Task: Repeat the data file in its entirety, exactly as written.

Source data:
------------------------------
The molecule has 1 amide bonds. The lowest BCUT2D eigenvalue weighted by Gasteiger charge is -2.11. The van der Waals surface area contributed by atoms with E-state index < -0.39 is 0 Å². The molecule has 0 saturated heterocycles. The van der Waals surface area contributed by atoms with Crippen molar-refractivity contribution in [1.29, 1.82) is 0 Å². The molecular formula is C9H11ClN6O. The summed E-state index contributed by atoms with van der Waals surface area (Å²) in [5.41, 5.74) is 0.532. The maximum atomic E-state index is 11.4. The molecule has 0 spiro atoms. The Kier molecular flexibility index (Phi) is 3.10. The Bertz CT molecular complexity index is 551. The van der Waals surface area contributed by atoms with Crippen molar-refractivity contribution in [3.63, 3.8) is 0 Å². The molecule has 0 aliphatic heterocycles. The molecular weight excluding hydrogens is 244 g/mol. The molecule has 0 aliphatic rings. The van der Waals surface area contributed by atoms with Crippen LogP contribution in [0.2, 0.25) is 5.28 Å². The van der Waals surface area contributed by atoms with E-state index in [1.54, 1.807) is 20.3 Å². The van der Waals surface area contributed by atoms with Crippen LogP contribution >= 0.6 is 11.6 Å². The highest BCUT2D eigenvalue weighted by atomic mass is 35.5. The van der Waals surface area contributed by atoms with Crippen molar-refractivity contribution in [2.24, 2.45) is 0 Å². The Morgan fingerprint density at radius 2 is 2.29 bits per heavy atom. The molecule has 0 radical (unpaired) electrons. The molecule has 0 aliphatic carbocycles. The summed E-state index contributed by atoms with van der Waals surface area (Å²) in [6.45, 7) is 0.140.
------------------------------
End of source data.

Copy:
The molecule has 1 amide bonds. The lowest BCUT2D eigenvalue weighted by Gasteiger charge is -2.11. The van der Waals surface area contributed by atoms with E-state index < -0.39 is 0 Å². The molecule has 0 saturated heterocycles. The van der Waals surface area contributed by atoms with Crippen molar-refractivity contribution in [1.29, 1.82) is 0 Å². The molecular formula is C9H11ClN6O. The summed E-state index contributed by atoms with van der Waals surface area (Å²) in [5.41, 5.74) is 0.532. The maximum atomic E-state index is 11.4. The molecule has 0 spiro atoms. The Kier molecular flexibility index (Phi) is 3.10. The Bertz CT molecular complexity index is 551. The van der Waals surface area contributed by atoms with Crippen molar-refractivity contribution in [3.63, 3.8) is 0 Å². The molecule has 0 aliphatic heterocycles. The molecular weight excluding hydrogens is 244 g/mol. The molecule has 0 aliphatic rings. The van der Waals surface area contributed by atoms with Crippen LogP contribution in [0.2, 0.25) is 5.28 Å². The van der Waals surface area contributed by atoms with E-state index in [1.54, 1.807) is 20.3 Å². The van der Waals surface area contributed by atoms with Crippen LogP contribution >= 0.6 is 11.6 Å². The highest BCUT2D eigenvalue weighted by atomic mass is 35.5. The van der Waals surface area contributed by atoms with Crippen molar-refractivity contribution in [2.24, 2.45) is 0 Å². The Morgan fingerprint density at radius 2 is 2.29 bits per heavy atom. The molecule has 0 radical (unpaired) electrons. The molecule has 0 aliphatic carbocycles. The summed E-state index contributed by atoms with van der Waals surface area (Å²) in [6.45, 7) is 0.140.